| Quote #7
"Well, I have now decided to appoint him Paramount Chief for Umuaro. I've gone through the records of the case again and found that the man's title is Eze Ulu. The prefix eze in Ibo means king. So the man is a kind of priest-king."
Winterbottom mentions the "natives'" love for title and authority, and how ridiculous they look as a result. Clarke recognizes that this is a failing of all men, no matter the culture, but he knows he's not in a position to point this fact out.
| Quote #8
"Every man has his own way of ruling his household," he said at last. "What I do myself if I need something like that is to cal one of my wives and say to her: I need such and such a thing for a sacrifice, go and get it for me. I know I can take it but I ask her to go and bring it herself. I never forget what my father told his friend when I was a boy. He said: In our custom a man is not expected to go down on his knees and knock his forehead on the ground to his wife to ask her forgiveness or beg a favour. But, a wise man knows that between him and his wife there may arise the need for him to say to her in secret: "I beg you." When such a thing happens nobody else must know it, and that woman if she has any sense will never boast about it or even open her mouth and speak of it. If she does it the earth on which the man brought himself low will destroy her entirely." (14.109)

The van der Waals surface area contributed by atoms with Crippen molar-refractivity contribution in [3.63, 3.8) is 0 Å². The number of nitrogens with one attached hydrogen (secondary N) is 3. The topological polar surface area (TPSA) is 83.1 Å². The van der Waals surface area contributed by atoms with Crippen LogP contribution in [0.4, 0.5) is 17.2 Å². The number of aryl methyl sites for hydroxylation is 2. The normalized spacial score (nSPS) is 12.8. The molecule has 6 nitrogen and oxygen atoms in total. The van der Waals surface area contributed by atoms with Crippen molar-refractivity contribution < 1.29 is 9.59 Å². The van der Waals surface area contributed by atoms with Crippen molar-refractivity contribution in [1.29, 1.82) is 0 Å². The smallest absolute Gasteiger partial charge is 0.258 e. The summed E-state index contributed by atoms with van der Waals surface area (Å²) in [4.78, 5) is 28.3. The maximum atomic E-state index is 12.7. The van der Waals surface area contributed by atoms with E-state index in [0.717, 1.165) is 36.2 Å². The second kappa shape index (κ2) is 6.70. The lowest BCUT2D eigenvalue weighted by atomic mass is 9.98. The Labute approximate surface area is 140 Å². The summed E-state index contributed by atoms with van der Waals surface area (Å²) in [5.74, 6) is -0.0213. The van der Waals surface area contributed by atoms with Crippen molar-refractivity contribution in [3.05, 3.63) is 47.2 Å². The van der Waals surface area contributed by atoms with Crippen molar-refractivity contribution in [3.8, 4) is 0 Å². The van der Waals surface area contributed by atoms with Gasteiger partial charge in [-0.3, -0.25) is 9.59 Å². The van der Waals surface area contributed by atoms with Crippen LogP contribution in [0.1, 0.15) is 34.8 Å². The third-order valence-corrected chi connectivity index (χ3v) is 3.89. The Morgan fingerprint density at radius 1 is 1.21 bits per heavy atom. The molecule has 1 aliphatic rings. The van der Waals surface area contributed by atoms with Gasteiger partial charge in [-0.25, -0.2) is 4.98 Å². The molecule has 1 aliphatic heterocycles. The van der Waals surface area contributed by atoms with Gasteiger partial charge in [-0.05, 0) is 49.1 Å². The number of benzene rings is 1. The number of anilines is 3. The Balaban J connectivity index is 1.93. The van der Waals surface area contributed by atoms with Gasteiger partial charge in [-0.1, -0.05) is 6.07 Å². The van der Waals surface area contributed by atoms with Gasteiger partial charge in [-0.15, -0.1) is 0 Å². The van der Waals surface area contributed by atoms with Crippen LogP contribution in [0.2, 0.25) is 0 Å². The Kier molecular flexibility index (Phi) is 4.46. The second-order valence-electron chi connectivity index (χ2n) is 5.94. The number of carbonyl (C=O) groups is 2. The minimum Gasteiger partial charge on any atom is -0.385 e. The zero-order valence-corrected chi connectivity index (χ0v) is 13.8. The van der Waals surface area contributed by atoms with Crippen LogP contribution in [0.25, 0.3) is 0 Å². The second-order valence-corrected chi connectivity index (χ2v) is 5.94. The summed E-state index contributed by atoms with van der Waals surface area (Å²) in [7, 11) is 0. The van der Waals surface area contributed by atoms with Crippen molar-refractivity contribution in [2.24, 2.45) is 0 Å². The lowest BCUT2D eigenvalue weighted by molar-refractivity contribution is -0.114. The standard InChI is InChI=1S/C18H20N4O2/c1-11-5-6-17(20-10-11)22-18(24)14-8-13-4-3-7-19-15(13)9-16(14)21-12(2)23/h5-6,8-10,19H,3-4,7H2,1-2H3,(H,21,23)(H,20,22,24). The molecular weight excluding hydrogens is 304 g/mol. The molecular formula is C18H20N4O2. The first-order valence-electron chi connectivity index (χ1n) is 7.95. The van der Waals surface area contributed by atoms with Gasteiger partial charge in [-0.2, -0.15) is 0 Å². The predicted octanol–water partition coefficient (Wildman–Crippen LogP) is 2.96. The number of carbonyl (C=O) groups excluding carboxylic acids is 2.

Ezeulu mentions that a wise man is humble; he does not let pride influence his behavior. He asks his wife, treating her with respect, so that when the time comes when he must beg her for something, she will not humiliate him but will respect the need for privacy and for her to maintain his dignity in public.
| Quote #9
From the beginning Mr. Goodcountry had taken exception to Unachukwu's know-all airs which the last catechist, Mr. Molokwu, had done his best to curb. Goodcountry had seen elsewhere how easy it was for a half-educated and half-converted Christian to mislead a whole congregation when the pastor or catechist was weak; so he wanted to establish his leadership from the very beginning. His intention was not originally to antagonize Unachukwu more than was necessary for making his point; after all he was a strong pillar in the church and could not be easily replaced. But Unachukwu did not give Mr. Goodcountry a chance; he challenged him openly on the question of the python and so deserved the public rebuke and humiliation he got.
Mr. Goodcountry and Moses Unachukwu's battle of wills is an issue of pride. Each one wants more power than the other, and they want others to respect their authority more than they respect the authority of the other. Mr. Goodcountry doesn't like the uppity airs that Unachukwu takes, but he misjudges his adversary. In this battle of wills, Unachukwu figures out how to humiliate Mr. Goodcountry and keep some of the customs of Umuaro sacred.